Anti-Terrorism Law Reform Follows Legislate In Haste, Repeal At Leisure Approach

The national security debate over the past four months has been one of the most revealing about Australian political culture in a long time.

It’s exposed serious weaknesses in parliamentary oversight. It’s offered a case study of how big reform needs careful work. And it’s demonstrated how easily public debate slips into well-worn factions.

On August 5, the Abbott government launched its national security legislative agenda – three giant tranches of new anti-terror laws.

For good measure it also announced it was abandoning the proposed reforms of Section 18C of the Racial Discrimination Act. They were, apparently, a “complication”.

This was as complete a philosophical reversal as Australian politics has ever seen. One day the government was wholeheartedly dedicated to restoring freedom of speech. The next day Prime Minister Tony Abbott was saying that the delicate balance between liberty and security would have to shift, and not in favour of liberty.

But there were actually good reasons for the government to be in such a rush.

A knee-jerk reaction against any and all national security changes is not merely wrong, it’s dangerous. There is no more basic responsibility of government than security.

It’s hard to believe now, but until the 9/11 attacks anti-terrorism policy was the responsibility of the states, not the federal government. The first proper Commonwealth anti-terror legislation was enacted in 2002.

Even after more than a decade, in 2014 there is still a strong case for national security law change. The security environment has materially changed over the past 12 months. The Islamic State has attracted more foreign fighters – Australians travelling to be militants for the caliphate – than any other conflict since the war on terror began.

This is a big problem. A study published in the American Political Science Review last year found that one in nine Islamist foreign fighters between 1990 and 2010 later attempted terrorist attacks in their home country.

So we need to be talking about passport control and how to prosecute somebody under the Crimes (Foreign Incursions and Recruitment) Act 1978. Many of the Abbott government’s legislative changes reflect recommendations along these lines by the Council of Australian Governments and the Independent National Security Legislation Monitor.

It’s all complicated stuff. It’s highly technical and legalistic. It concerns marginal changes to existing legal frameworks.

Yet the debate over anti-terror law changes has been dominated by that school of thought which believes that to offer anything less than uncritical support of government proposals is to downplay the threat of terrorism.

This is incredible considering the number of extra security changes the government has pushed through the parliament over and above those targeted at the foreign fighter problem – and over and above those recommended by the many inquiries into counter-terrorism law in recent years.

The government hasn’t explained why the particular threat of foreign fighters means we need to make it illegal for journalists to report on ASIO operations.

Nor has it explained why IS means we need mandatory internet data retention, a requirement that internet service providers store vast databases of information about their users for two years.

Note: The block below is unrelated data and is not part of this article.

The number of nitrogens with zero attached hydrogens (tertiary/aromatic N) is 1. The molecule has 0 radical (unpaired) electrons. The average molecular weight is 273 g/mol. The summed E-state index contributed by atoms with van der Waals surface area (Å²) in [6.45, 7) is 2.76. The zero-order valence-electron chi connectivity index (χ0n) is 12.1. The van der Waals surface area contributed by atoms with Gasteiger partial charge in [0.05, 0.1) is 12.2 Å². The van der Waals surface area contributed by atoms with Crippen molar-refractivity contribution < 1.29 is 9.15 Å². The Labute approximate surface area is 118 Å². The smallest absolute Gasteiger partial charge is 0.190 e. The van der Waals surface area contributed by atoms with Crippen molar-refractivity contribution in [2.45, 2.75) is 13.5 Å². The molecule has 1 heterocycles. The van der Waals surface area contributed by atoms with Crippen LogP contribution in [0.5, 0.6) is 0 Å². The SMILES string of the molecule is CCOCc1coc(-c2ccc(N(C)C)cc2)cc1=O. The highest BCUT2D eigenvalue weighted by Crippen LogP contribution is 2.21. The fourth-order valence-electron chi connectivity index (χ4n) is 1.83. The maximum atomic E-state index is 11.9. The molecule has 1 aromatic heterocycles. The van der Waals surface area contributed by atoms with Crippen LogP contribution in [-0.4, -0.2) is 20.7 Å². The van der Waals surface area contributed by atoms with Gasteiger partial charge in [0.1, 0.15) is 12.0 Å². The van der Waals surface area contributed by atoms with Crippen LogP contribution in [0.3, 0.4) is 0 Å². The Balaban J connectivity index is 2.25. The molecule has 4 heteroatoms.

The government’s national security laws look more like a shopping list of security desires rather than a targeted response to the specific foreign fighter threat.

Indeed, if you add all the legislative tranches together, it constitutes a reform program of incredible size. It’s a much more ambitious reform program than anything else the government has pursued, even including the budget. It’s more ambitious than you’d expect from any government in its first year.

But pushing through a reform program of this size in such haste has created problems.

For instance, last week parliament passed a follow-up bill to a security bill that was passed in October, designed to fix problems identified in the earlier legislation.

The debate has exposed some remarkable ignorance of the details of the legislation being proposed.

Take Anthony Albanese’s objection that the security measures threaten freedom of the press. This only came after he had supported those measures in parliament. Labor is terrified of looking soft on security, but that’s no reason not to do due diligence.

Likewise, the Attorney-General George Brandis seems to have been caught off guard by the details of his own bill. First Brandis denied that the restrictions on releasing information about ASIO operations was targeted at the media, then he tried to assure journalists he wouldn’t personally approve the prosecution of one of their number.

These issues should have been resolved while the legislation was being drafted. Not weeks after it was passed.

Then there are the problems the national security reforms have caused for the government’s economic agenda.

The time the government spent negotiating with the crossbench on national security issues not directly related to the urgent foreign fighters threat was time not spent negotiating the $7 medical co-payment and the higher education changes.

Now politics has been reset to where it was left in August. Parliament’s focus is back on the budget and the economy.

The foreign fighter threat is likely to ebb when it becomes obvious to Western jihadis that a trip to the Islamic State is a trip to certain, pointless, death.

But the hurried security decisions made in the past few months will stay on the books for a very long time.